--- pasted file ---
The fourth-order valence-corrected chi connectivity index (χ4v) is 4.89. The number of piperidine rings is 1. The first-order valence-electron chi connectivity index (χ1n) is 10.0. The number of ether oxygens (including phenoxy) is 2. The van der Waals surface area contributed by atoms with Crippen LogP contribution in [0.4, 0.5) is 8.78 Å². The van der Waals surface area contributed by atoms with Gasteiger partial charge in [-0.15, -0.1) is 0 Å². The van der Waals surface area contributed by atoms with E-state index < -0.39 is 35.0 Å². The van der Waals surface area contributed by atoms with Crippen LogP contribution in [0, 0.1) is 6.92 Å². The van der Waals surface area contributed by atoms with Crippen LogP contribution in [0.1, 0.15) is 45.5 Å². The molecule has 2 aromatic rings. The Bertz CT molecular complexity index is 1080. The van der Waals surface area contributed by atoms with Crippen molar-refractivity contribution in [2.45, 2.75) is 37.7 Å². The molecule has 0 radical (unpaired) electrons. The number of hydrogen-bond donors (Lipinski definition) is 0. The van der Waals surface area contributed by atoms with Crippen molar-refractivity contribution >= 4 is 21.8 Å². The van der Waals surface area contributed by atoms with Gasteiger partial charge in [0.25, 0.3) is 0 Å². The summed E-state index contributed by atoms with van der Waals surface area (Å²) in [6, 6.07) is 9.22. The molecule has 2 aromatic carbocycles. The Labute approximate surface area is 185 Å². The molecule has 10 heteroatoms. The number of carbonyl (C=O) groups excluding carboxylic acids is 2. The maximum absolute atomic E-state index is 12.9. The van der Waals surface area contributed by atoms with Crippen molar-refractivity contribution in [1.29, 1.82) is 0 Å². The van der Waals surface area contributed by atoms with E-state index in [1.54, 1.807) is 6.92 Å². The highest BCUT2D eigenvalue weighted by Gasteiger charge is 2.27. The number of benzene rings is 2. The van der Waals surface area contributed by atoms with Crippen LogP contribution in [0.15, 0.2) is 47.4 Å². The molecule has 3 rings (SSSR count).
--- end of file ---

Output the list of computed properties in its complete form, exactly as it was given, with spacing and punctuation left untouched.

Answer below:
The fourth-order valence-corrected chi connectivity index (χ4v) is 4.89. The number of piperidine rings is 1. The first-order valence-electron chi connectivity index (χ1n) is 10.0. The number of ether oxygens (including phenoxy) is 2. The van der Waals surface area contributed by atoms with Crippen LogP contribution in [0.4, 0.5) is 8.78 Å². The van der Waals surface area contributed by atoms with Gasteiger partial charge in [-0.15, -0.1) is 0 Å². The van der Waals surface area contributed by atoms with E-state index < -0.39 is 35.0 Å². The van der Waals surface area contributed by atoms with Crippen LogP contribution in [0, 0.1) is 6.92 Å². The van der Waals surface area contributed by atoms with Crippen LogP contribution in [0.1, 0.15) is 45.5 Å². The molecule has 2 aromatic rings. The Bertz CT molecular complexity index is 1080. The van der Waals surface area contributed by atoms with Crippen molar-refractivity contribution in [2.45, 2.75) is 37.7 Å². The molecule has 0 radical (unpaired) electrons. The number of hydrogen-bond donors (Lipinski definition) is 0. The van der Waals surface area contributed by atoms with Crippen molar-refractivity contribution >= 4 is 21.8 Å². The van der Waals surface area contributed by atoms with Gasteiger partial charge in [0.25, 0.3) is 0 Å². The summed E-state index contributed by atoms with van der Waals surface area (Å²) in [6, 6.07) is 9.22. The molecule has 2 aromatic carbocycles. The Labute approximate surface area is 185 Å². The molecule has 10 heteroatoms. The number of carbonyl (C=O) groups excluding carboxylic acids is 2. The maximum absolute atomic E-state index is 12.9. The van der Waals surface area contributed by atoms with Crippen molar-refractivity contribution in [1.29, 1.82) is 0 Å². The van der Waals surface area contributed by atoms with E-state index in [1.54, 1.807) is 6.92 Å². The highest BCUT2D eigenvalue weighted by Gasteiger charge is 2.27. The number of benzene rings is 2. The van der Waals surface area contributed by atoms with Crippen LogP contribution in [0.15, 0.2) is 47.4 Å². The molecule has 3 rings (SSSR count).